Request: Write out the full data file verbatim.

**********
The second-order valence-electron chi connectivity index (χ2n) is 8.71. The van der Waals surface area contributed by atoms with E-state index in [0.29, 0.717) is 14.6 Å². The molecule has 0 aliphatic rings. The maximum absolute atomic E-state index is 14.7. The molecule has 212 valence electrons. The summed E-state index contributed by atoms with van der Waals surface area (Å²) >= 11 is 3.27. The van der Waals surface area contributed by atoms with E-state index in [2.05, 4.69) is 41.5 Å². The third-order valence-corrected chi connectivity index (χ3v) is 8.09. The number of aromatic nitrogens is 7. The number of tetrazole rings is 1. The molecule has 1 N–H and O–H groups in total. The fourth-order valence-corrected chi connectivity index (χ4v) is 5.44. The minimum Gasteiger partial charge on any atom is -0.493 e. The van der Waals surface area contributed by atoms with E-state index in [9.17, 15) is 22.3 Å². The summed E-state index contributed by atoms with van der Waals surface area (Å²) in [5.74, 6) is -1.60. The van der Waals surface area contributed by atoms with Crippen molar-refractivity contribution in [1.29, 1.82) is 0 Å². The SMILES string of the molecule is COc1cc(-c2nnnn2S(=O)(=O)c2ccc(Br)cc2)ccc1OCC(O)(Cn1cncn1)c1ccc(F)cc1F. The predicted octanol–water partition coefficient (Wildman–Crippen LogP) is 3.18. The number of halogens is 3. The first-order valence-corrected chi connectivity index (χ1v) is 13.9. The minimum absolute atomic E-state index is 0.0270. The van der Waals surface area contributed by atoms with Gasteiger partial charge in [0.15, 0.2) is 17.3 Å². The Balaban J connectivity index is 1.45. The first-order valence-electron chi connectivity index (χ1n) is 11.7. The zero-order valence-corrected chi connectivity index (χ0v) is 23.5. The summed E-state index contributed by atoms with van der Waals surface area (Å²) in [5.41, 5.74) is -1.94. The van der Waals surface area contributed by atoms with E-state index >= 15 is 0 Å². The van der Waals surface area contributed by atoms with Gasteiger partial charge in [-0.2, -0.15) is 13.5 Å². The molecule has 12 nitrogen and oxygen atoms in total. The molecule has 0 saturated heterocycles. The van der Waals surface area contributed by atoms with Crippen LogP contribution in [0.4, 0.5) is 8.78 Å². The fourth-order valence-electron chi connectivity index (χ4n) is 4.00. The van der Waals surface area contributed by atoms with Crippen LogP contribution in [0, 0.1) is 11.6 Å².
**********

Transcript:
The second-order valence-electron chi connectivity index (χ2n) is 8.71. The van der Waals surface area contributed by atoms with E-state index in [0.29, 0.717) is 14.6 Å². The molecule has 0 aliphatic rings. The maximum absolute atomic E-state index is 14.7. The molecule has 212 valence electrons. The summed E-state index contributed by atoms with van der Waals surface area (Å²) >= 11 is 3.27. The van der Waals surface area contributed by atoms with E-state index in [2.05, 4.69) is 41.5 Å². The third-order valence-corrected chi connectivity index (χ3v) is 8.09. The number of aromatic nitrogens is 7. The number of tetrazole rings is 1. The molecule has 1 N–H and O–H groups in total. The fourth-order valence-corrected chi connectivity index (χ4v) is 5.44. The minimum Gasteiger partial charge on any atom is -0.493 e. The van der Waals surface area contributed by atoms with E-state index in [9.17, 15) is 22.3 Å². The summed E-state index contributed by atoms with van der Waals surface area (Å²) in [5.74, 6) is -1.60. The van der Waals surface area contributed by atoms with Crippen molar-refractivity contribution in [1.29, 1.82) is 0 Å². The SMILES string of the molecule is COc1cc(-c2nnnn2S(=O)(=O)c2ccc(Br)cc2)ccc1OCC(O)(Cn1cncn1)c1ccc(F)cc1F. The predicted octanol–water partition coefficient (Wildman–Crippen LogP) is 3.18. The number of halogens is 3. The first-order valence-corrected chi connectivity index (χ1v) is 13.9. The minimum absolute atomic E-state index is 0.0270. The van der Waals surface area contributed by atoms with Gasteiger partial charge in [0.15, 0.2) is 17.3 Å². The Balaban J connectivity index is 1.45. The first-order valence-electron chi connectivity index (χ1n) is 11.7. The zero-order valence-corrected chi connectivity index (χ0v) is 23.5. The summed E-state index contributed by atoms with van der Waals surface area (Å²) in [5.41, 5.74) is -1.94. The van der Waals surface area contributed by atoms with E-state index >= 15 is 0 Å². The van der Waals surface area contributed by atoms with Gasteiger partial charge in [-0.2, -0.15) is 13.5 Å². The molecule has 12 nitrogen and oxygen atoms in total. The molecule has 0 saturated heterocycles. The van der Waals surface area contributed by atoms with Crippen LogP contribution in [0.4, 0.5) is 8.78 Å². The fourth-order valence-electron chi connectivity index (χ4n) is 4.00. The van der Waals surface area contributed by atoms with Crippen LogP contribution in [0, 0.1) is 11.6 Å².